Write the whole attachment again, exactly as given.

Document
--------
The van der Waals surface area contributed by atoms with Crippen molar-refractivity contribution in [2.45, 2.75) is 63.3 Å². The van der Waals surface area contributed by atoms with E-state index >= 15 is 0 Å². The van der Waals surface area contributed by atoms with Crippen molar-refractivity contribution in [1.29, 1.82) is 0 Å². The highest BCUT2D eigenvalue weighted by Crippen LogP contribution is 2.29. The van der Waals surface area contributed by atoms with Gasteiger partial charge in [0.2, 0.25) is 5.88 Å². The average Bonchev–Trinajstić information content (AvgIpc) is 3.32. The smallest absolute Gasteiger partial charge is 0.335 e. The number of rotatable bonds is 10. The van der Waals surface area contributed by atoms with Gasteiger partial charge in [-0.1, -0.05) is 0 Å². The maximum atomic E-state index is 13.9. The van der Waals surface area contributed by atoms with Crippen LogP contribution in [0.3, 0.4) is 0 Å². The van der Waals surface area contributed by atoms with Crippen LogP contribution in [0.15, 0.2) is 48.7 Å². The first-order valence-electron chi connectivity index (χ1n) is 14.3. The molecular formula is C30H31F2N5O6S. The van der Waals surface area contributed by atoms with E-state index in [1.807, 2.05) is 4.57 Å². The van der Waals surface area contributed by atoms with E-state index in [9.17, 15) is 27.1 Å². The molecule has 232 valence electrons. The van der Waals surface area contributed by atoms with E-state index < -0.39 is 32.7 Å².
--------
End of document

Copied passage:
The van der Waals surface area contributed by atoms with Crippen molar-refractivity contribution in [2.45, 2.75) is 63.3 Å². The van der Waals surface area contributed by atoms with E-state index >= 15 is 0 Å². The van der Waals surface area contributed by atoms with Crippen molar-refractivity contribution in [1.29, 1.82) is 0 Å². The highest BCUT2D eigenvalue weighted by Crippen LogP contribution is 2.29. The van der Waals surface area contributed by atoms with Gasteiger partial charge in [0.2, 0.25) is 5.88 Å². The average Bonchev–Trinajstić information content (AvgIpc) is 3.32. The smallest absolute Gasteiger partial charge is 0.335 e. The number of rotatable bonds is 10. The van der Waals surface area contributed by atoms with Gasteiger partial charge in [-0.1, -0.05) is 0 Å². The maximum atomic E-state index is 13.9. The van der Waals surface area contributed by atoms with Crippen LogP contribution in [0.3, 0.4) is 0 Å². The van der Waals surface area contributed by atoms with Crippen LogP contribution in [0.15, 0.2) is 48.7 Å². The first-order valence-electron chi connectivity index (χ1n) is 14.3. The molecular formula is C30H31F2N5O6S. The van der Waals surface area contributed by atoms with E-state index in [1.807, 2.05) is 4.57 Å². The van der Waals surface area contributed by atoms with E-state index in [9.17, 15) is 27.1 Å². The molecule has 232 valence electrons. The van der Waals surface area contributed by atoms with E-state index < -0.39 is 32.7 Å².